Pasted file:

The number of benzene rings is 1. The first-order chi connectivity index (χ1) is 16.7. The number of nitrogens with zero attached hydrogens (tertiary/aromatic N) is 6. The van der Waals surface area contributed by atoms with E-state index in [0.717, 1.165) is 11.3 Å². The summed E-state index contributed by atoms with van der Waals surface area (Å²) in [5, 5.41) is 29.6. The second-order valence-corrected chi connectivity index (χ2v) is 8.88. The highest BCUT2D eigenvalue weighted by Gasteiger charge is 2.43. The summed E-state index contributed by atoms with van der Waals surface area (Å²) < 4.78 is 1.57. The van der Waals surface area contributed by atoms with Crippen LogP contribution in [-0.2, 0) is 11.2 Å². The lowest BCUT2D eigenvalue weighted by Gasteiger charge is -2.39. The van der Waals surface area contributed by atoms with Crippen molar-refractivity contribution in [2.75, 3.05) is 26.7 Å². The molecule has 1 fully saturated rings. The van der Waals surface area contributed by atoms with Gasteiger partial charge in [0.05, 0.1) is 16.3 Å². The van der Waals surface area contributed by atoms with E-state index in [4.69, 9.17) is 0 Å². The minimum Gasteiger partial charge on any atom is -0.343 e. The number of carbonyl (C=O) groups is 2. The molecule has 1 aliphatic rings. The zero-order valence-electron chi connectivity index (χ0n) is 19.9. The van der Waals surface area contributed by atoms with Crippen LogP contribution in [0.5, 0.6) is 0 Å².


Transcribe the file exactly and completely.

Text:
The number of benzene rings is 1. The first-order chi connectivity index (χ1) is 16.7. The number of nitrogens with zero attached hydrogens (tertiary/aromatic N) is 6. The van der Waals surface area contributed by atoms with E-state index in [0.717, 1.165) is 11.3 Å². The summed E-state index contributed by atoms with van der Waals surface area (Å²) in [5, 5.41) is 29.6. The second-order valence-corrected chi connectivity index (χ2v) is 8.88. The highest BCUT2D eigenvalue weighted by Gasteiger charge is 2.43. The summed E-state index contributed by atoms with van der Waals surface area (Å²) < 4.78 is 1.57. The van der Waals surface area contributed by atoms with Crippen LogP contribution in [-0.2, 0) is 11.2 Å². The lowest BCUT2D eigenvalue weighted by Gasteiger charge is -2.39. The van der Waals surface area contributed by atoms with Crippen molar-refractivity contribution in [2.75, 3.05) is 26.7 Å². The molecule has 1 fully saturated rings. The van der Waals surface area contributed by atoms with Gasteiger partial charge in [0.05, 0.1) is 16.3 Å². The van der Waals surface area contributed by atoms with E-state index in [4.69, 9.17) is 0 Å². The minimum Gasteiger partial charge on any atom is -0.343 e. The number of carbonyl (C=O) groups is 2. The molecule has 1 aliphatic rings. The zero-order valence-electron chi connectivity index (χ0n) is 19.9. The van der Waals surface area contributed by atoms with Crippen LogP contribution in [0.5, 0.6) is 0 Å².